2) I have been studying the plumbing of a swimming pool as it's one of the most important steps for my planning - I need to trench to deliver utilities to the outdoors kitchen and the garage, and to provide proper drainage to the backyard, and I want the pool to fit nicely into this. So far I've read things and the opposite of things:
    a) is there a good, definitive guide to swimming pool plumbing best practices?
    b) should skimmers and drains be connected to the same pipes?
    c) should the return lines be on top or on the bottom?

    3) I do not want fences and gates around the pool. It will just not happen. Can an automated cover system be used in place of gates and fences? My kids are trained to survive when thrown in a body of water but apparently local governments mandate to protect the well-being of trespassers.

    4) Is a half inch copper water line enough for the needs of a pool? I need to run one on that side of the house and I would like to do the job only once.

    Thank you!
    -=[ Planning an inground swimming pool. ]=-

  2. Back To Top    #2
    Mod Squad jblizzle's Avatar
    Join Date
    May 2010
    Location
    Tucson, AZ
    Posts
    40,877

    Re: Understanding my swimming pool system before construction

    Welcome to TFP!!!

    1. The low CH in your fill water is generally a good thing. CH constantly rises due to evaporation and refilling (unless you get a LOT of rain). You may need to raise the CH up some initially, but then it should not climb very fast. My water is low CH for my area and it is 130ppm. With the high evaporation I get and little rain, it climbs 100+ppm each year.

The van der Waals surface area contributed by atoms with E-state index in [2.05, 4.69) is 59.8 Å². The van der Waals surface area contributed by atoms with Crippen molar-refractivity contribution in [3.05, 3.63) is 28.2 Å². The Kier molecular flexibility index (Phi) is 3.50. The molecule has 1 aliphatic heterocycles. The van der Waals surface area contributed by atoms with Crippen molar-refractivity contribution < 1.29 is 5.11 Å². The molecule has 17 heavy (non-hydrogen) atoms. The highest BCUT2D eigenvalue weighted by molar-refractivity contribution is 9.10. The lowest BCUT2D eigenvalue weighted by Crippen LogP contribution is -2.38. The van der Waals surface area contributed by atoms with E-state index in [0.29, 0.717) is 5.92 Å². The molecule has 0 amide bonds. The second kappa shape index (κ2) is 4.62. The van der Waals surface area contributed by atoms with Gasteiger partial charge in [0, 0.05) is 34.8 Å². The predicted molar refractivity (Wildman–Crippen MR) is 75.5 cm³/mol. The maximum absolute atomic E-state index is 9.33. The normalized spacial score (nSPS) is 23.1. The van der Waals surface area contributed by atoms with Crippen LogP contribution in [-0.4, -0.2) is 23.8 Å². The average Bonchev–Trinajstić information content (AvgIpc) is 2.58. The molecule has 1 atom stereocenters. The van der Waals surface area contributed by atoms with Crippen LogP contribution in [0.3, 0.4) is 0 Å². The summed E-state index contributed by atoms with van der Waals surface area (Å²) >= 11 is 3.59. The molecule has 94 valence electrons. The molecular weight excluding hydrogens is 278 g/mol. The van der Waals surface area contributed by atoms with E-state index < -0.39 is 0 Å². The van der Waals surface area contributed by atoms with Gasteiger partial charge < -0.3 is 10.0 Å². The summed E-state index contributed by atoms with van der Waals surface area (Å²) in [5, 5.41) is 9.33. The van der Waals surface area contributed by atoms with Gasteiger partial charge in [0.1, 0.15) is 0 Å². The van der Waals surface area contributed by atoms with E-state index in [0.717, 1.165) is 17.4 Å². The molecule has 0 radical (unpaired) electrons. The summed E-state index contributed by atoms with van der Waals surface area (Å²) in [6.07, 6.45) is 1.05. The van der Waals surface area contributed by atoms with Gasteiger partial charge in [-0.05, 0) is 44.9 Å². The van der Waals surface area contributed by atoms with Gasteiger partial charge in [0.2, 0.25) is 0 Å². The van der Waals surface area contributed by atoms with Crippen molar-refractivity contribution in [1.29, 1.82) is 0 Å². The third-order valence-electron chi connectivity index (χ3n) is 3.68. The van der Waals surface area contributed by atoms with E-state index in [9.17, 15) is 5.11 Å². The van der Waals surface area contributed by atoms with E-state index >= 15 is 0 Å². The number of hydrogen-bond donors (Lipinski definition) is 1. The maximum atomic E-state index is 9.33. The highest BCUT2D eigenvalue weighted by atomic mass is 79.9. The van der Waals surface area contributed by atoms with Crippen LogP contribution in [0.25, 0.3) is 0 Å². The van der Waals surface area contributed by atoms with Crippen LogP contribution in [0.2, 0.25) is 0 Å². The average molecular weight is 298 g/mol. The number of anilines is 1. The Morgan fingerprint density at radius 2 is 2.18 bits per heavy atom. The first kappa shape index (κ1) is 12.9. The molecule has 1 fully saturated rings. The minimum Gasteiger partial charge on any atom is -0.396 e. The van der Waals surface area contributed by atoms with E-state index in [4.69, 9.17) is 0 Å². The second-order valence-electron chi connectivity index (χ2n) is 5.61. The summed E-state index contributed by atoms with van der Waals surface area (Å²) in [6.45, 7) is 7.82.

2a) Probably, but we are a bunch of pool owners, not builders
    b) Better to have the skimmers and drains plumbed separately to the equipment pad and then use valves to control them. Provides less suction side head loss and gives you greater control of the flow paths
    c) It is normal for the returns to be 1-2 feet below the water surface. Sometimes a "deep" return is added in the deep end to aid in circulation, but it is not really needed, especially if you have a floor drain pulling a little water.

    3) You need to talk to your municipality. You will not likely be able to build a pool without some sort of barrier.

    4) What is that line for? If it is just to be used to top-off the water that could be fine. And then just use multiple hoses for major fills.
    Jason, TFP Moderator
    18k IG pebblesheen pool, Hayward ProLogic P4 w/ T-15 SWG, Pentair 1HP 2-speed Superflo, Hayward 6020 DE filter